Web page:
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Atlanta Journal Constitution articles, 1981-01, from the Carole Ashkinaze papers.

Making the case to homemakers and religious women

Conn: Samantha, when we talked last time you said one of the things you were most interested in was finding groups like Housewives for the ERA and Christians for the ERA. I’m assuming this was in a later stage of ratification. At that point, had the language been firmly coopted and just about responding to language Schlafly articulated? Where it’s housewives vs the coastal elite. Were those the terms the debate started with or were there other terms that we haven’t seen in the early episodes Mrs. America that we’re going to see in our ERA exhibit? What was the positive message in favor of the ERA?

Harvel: What do you mean by terms? As in “housewife,” “Christian?”

Conn: Right, in trying to make the local push for Georgia women, “women” wasn’t enough of to appeal to since that identity was being fractured. So did it come down to using Schlafly’s terms, like you work in the home so who gets to speak for homemakers? You’re religious so who gets to speak for religious women. Or was there a separate line of discourse going on?

Harvel: I think that brings up where some fraction occurs in the pro ERA movement. I think the rhetoric of I’m a housewife for the ERA, I’m a Catholic for the ERA, I think that comes from the pro ERA movement, in Georgia especially, really trying to not come off as a threat. In the show, Schlafly was talking about how the women’s liberation movement was godless, and the’yre not even married because no one wants them. I think a lot of conservatives in Georgia were really scared of feminists and of the women’s liberation movement. The housewives in ERA was really making a concerted effort to communicate that “we’re not trying to do away with housewives,” “we love housewives!” Or that it’s not against God to go for the ERA. I think those were really important arguments to make in Georgia. I’d be really interested to find out if organizations like that extended out into different states. But you also have in Georgia’s pro ERA movement, more similar to what we have seen in the show of women’s liberation movement, advocates for abortion, not necessarily religious, not married, or divorced, or lesbian. So you have these two conflicting sides showing up in Georgia and trying to work together for the same cause.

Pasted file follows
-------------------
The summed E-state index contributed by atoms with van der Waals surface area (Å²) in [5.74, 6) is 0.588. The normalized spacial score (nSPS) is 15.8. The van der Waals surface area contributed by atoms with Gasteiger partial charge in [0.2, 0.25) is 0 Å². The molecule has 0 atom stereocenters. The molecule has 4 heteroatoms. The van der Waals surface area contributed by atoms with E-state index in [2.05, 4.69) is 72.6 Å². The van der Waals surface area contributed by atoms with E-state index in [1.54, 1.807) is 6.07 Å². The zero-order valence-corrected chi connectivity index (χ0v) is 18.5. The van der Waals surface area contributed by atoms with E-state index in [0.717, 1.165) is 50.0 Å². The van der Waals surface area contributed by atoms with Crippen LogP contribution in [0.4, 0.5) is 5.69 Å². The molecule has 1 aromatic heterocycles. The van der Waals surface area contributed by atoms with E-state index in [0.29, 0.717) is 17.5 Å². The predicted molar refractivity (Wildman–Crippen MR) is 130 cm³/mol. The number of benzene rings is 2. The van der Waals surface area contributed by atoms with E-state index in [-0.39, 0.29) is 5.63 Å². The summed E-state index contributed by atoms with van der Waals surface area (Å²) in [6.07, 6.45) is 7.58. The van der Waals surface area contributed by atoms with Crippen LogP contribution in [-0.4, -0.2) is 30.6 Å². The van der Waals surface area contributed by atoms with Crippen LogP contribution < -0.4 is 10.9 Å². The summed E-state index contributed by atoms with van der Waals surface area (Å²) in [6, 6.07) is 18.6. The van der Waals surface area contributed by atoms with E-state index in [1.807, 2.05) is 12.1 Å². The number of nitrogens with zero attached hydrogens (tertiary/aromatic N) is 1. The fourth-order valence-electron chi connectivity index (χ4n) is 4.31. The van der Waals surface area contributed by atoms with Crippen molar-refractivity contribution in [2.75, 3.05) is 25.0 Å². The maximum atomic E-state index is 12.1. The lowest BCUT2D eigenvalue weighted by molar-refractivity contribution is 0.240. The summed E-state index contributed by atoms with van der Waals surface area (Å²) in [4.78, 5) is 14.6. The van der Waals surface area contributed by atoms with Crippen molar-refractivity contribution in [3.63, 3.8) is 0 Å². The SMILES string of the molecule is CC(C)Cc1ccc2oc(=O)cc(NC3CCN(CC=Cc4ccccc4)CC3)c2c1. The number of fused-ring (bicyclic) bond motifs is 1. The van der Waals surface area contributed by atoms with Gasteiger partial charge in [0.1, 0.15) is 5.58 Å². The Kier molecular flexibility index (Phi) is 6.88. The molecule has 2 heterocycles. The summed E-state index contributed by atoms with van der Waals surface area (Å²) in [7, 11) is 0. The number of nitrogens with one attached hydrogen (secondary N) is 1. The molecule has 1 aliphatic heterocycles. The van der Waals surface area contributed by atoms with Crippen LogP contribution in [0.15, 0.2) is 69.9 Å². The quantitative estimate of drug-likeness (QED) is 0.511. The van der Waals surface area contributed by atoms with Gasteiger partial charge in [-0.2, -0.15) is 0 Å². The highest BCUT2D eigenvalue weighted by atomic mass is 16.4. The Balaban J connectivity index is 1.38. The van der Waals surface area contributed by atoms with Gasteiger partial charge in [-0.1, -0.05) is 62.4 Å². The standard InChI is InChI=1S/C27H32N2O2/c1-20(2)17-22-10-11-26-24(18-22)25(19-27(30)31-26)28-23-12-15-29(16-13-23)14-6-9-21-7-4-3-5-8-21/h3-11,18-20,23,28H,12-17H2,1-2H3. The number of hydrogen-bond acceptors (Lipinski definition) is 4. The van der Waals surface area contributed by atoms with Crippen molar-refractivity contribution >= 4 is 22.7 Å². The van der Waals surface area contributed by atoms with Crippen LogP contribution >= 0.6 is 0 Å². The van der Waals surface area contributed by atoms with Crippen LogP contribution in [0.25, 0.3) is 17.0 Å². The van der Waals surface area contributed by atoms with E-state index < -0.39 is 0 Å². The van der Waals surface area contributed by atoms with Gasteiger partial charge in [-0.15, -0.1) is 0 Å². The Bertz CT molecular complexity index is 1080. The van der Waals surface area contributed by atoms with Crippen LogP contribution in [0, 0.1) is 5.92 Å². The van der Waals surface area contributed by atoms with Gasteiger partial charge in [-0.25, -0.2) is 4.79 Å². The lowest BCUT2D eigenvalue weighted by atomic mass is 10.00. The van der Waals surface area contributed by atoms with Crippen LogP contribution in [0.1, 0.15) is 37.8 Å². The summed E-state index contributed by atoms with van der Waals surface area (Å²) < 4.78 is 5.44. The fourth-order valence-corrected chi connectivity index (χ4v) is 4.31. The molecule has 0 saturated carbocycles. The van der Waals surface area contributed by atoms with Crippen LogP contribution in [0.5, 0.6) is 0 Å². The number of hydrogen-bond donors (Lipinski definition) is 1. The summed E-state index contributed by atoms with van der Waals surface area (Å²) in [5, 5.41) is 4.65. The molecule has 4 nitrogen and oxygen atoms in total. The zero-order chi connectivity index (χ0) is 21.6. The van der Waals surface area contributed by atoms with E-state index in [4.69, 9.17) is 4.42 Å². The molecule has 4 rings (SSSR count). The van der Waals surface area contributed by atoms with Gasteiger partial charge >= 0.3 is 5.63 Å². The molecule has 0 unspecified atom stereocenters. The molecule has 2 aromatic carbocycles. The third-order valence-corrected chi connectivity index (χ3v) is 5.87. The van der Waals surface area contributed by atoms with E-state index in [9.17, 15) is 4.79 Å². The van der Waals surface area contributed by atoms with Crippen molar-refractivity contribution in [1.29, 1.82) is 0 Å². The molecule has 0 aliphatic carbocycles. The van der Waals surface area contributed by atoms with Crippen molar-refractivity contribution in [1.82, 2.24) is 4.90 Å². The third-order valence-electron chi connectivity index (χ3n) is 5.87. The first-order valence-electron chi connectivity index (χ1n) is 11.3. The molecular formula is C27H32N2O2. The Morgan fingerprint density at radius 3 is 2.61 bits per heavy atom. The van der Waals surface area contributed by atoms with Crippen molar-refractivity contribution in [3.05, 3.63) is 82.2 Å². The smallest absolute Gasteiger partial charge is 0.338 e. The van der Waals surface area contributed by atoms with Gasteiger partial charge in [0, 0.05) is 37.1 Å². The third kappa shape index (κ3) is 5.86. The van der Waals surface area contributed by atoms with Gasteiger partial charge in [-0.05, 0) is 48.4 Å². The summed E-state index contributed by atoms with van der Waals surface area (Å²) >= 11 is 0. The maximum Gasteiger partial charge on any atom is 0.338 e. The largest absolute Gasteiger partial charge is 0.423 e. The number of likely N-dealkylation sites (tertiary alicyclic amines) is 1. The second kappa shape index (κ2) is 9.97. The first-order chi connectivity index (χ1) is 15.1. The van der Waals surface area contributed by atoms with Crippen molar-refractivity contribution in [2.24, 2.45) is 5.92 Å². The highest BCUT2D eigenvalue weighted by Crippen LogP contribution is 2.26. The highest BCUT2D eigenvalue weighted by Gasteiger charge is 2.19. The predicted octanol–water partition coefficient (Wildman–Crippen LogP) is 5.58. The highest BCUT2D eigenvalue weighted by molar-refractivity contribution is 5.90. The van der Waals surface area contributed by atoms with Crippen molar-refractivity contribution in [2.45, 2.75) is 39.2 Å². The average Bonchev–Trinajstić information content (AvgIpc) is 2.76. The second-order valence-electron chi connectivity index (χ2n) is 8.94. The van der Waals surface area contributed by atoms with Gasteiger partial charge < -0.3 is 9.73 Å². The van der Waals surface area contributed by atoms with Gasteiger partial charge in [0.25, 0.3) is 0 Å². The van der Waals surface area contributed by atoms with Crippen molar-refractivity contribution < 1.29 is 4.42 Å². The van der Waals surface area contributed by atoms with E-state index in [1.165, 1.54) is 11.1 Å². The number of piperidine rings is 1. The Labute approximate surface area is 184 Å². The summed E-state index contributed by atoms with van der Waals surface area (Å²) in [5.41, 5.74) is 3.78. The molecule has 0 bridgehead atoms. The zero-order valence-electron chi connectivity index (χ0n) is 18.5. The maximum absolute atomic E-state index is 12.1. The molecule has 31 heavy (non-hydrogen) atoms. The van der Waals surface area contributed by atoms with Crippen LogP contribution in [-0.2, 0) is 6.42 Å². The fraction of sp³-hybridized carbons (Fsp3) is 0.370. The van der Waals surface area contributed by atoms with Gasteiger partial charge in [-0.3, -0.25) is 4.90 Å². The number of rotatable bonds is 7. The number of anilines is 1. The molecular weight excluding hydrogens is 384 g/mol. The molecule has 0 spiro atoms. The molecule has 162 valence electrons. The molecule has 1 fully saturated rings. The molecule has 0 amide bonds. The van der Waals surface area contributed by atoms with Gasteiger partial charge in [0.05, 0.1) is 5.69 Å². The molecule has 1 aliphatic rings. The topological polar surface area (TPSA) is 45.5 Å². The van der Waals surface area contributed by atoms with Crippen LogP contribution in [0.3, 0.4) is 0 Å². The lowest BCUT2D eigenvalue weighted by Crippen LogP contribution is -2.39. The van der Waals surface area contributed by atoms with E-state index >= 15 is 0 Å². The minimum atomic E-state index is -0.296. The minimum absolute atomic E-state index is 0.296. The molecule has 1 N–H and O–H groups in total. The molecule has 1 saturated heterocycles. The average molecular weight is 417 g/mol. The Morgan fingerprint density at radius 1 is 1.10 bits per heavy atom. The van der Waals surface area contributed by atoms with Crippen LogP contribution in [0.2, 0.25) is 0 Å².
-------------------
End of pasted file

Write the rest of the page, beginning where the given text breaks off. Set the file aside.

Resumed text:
Gerrard: During the time the pro-ERA folks were travelling the state of Georgia to encourage people to get on their side, it tended to be Cathy Steinberg and Joyce Parker would go together. Cathy was the primary sponsor at that point, she’s also a Yankee with a strong Jewish accent, a very attractive woman, definitely that sort of northern, liberal physicality. Joyce was this little church lady, very pretty, delicate little church lady who talked the same language. They went on a lot of trips together because Joyce softened the message and would be able to get across to the more conservative folks. Cathy had the legislative knowledge to go along with her.